Beginning 83, we also founded a non-profit structure  to carry the first album’s project. Planetarium was founded in March 1983 at the very moment when we formed the group.

In addition to Pascal and myself, we invited Marie-Berthe Servier, who was involved in Corbo Combo in the previous decade, as well as an excellent Tunisian percussionist Lotfi Ben Ayed burning to mix his darbukas, bendir and bagpipes with our drum machines. A fifth strange character also joined in: Pierre Clavreux, a fake wacky breton ex-barde, who returned from Japan where he had hit the big drums of the group Kodō in Sado island.

In February or March, we were ready for recording the album at Studio Weekend in Gambsheim North of Strasbourg. A brand new small studio with a TEAC 8-track recorder, a professional mixing console, a few good microphones and a few analog effects. The studio was owned by Guy Mas and Jean-François Issemann. They  ensured all takes for a good week, which is very short for an entire album.

The project had matured for several years. The album was very well prepared. The members of the group were inspired and this very minimalist music was based on a mix between electro, rock, traditional music, composition and free improvisation. Each brought his particular feeling and the sauce had taken immediately on previous rehearsals.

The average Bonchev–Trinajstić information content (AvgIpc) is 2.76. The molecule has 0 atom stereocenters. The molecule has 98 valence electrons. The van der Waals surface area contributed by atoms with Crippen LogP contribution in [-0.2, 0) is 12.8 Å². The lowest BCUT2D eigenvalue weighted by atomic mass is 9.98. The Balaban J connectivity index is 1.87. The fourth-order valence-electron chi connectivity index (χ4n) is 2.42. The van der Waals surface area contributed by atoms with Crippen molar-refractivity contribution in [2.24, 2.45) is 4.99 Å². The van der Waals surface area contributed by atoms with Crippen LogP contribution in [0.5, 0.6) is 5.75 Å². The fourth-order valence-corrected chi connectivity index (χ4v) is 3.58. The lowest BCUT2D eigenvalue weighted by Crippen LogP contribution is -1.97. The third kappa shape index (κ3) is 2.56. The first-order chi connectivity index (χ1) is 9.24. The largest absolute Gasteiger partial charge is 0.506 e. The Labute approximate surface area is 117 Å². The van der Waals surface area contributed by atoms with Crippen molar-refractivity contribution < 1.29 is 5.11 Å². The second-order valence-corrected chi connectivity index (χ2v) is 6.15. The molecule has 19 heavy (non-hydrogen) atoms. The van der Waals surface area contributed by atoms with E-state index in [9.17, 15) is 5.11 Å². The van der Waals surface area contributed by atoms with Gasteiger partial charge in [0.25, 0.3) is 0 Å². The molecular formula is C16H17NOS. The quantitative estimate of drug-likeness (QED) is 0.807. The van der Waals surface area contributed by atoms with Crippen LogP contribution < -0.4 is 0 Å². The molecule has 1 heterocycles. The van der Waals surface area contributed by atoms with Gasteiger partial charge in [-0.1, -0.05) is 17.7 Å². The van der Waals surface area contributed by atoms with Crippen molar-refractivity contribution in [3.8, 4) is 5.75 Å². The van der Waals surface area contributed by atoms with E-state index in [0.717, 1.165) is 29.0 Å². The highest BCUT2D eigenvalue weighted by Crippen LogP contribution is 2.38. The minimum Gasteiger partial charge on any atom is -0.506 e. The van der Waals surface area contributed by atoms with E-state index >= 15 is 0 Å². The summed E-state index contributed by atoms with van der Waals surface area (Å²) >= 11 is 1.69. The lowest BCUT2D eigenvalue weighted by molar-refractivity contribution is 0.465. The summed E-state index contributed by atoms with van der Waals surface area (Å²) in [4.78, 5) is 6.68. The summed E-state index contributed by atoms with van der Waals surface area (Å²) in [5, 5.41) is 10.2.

We had decided to entrust the mix to another person in order to have an outside view of our music. We had met Michel Risse, ex-drummer of the french group Herbe Rouge and also electroacoustic composer. He was then beginning with his to become famous company Decor Sonore. Michel was involved in Sous-Paradis and he was in charge of producing the album in which all members of Alésia Cosmos contributed individually.

Appointment was made with Michel to mix the album at the Anagram studio in Paris. Pascal and I borrowed an old car to Jack Nietzsche (ex-bassist of Alesia Cosmos furi show duo). I remember an old Citroën Ami 8 which the engine went to smoke on East Highway in a downhill slope to Verdun.
Our tapes under our arms, Pascal and myself we joined Anagram studio by train, then by metro and stayed all night to mix the album with Michel Risse.

The launch of the album took place in mid-April with the first 3 concerts at L’Ange d’Or theatre-café our favorite venue in Strasbourg, France.


Press extracts


Exclusivo! will be reissued on vinyl in September 2017 !
If you want to stay informed, please subscribe to this blog with the form in the right column.

The premises 1977-1982

The premises 1977-1982

The story of Alésia Cosmos really began with our first album Exclusivo ! composed and recorded at the beginning of 1983. But before that, the core members had together some decisive artistic experiences.

Back in 1975 Pascal Holtzer and I, Bruno de Chénerilles met in the bars in Strasbourg. Pascal being a photographer at that time took snapshots of my first free music group Corbo Combo.
Basically consisting of Michel Froehly (el guitar and bass) and myself (el guitar, drums, trumpet, trombone, tapes, turntable and any sound device found on location) playing as a duo, this very radical free music group had different lineups.
Saxophonist Dominique Gasser and cellist Didier Laroche joined regularly for some concerts, as did Marie-Berthe Servier on vocals or Ismaïl Safwan on piano.